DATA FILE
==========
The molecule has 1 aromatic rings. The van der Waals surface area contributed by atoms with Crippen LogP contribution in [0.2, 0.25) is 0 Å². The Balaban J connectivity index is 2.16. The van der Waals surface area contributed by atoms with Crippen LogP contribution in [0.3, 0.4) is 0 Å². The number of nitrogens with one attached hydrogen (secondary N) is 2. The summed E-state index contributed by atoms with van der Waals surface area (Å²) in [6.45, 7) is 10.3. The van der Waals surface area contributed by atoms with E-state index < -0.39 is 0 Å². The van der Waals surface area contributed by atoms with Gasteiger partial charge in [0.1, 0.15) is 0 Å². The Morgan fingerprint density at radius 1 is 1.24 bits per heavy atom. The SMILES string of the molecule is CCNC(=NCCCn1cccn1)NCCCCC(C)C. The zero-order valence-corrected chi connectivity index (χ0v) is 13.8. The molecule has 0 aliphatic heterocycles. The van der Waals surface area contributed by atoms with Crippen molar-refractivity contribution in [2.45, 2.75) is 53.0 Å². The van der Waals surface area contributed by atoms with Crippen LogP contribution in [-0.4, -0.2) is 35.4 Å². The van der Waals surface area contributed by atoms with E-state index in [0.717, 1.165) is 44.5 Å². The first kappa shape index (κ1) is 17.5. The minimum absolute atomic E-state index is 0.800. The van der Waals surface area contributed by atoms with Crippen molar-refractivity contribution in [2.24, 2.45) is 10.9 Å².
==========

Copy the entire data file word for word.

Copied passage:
The molecule has 1 aromatic rings. The van der Waals surface area contributed by atoms with Crippen LogP contribution in [0.2, 0.25) is 0 Å². The Balaban J connectivity index is 2.16. The van der Waals surface area contributed by atoms with Crippen LogP contribution in [0.3, 0.4) is 0 Å². The number of nitrogens with one attached hydrogen (secondary N) is 2. The summed E-state index contributed by atoms with van der Waals surface area (Å²) in [6.45, 7) is 10.3. The van der Waals surface area contributed by atoms with E-state index < -0.39 is 0 Å². The van der Waals surface area contributed by atoms with Gasteiger partial charge in [0.1, 0.15) is 0 Å². The Morgan fingerprint density at radius 1 is 1.24 bits per heavy atom. The SMILES string of the molecule is CCNC(=NCCCn1cccn1)NCCCCC(C)C. The zero-order valence-corrected chi connectivity index (χ0v) is 13.8. The molecule has 0 aliphatic heterocycles. The van der Waals surface area contributed by atoms with Crippen molar-refractivity contribution in [2.45, 2.75) is 53.0 Å². The van der Waals surface area contributed by atoms with Crippen LogP contribution in [-0.4, -0.2) is 35.4 Å². The van der Waals surface area contributed by atoms with E-state index in [0.717, 1.165) is 44.5 Å². The first kappa shape index (κ1) is 17.5. The minimum absolute atomic E-state index is 0.800. The van der Waals surface area contributed by atoms with Crippen molar-refractivity contribution in [2.24, 2.45) is 10.9 Å².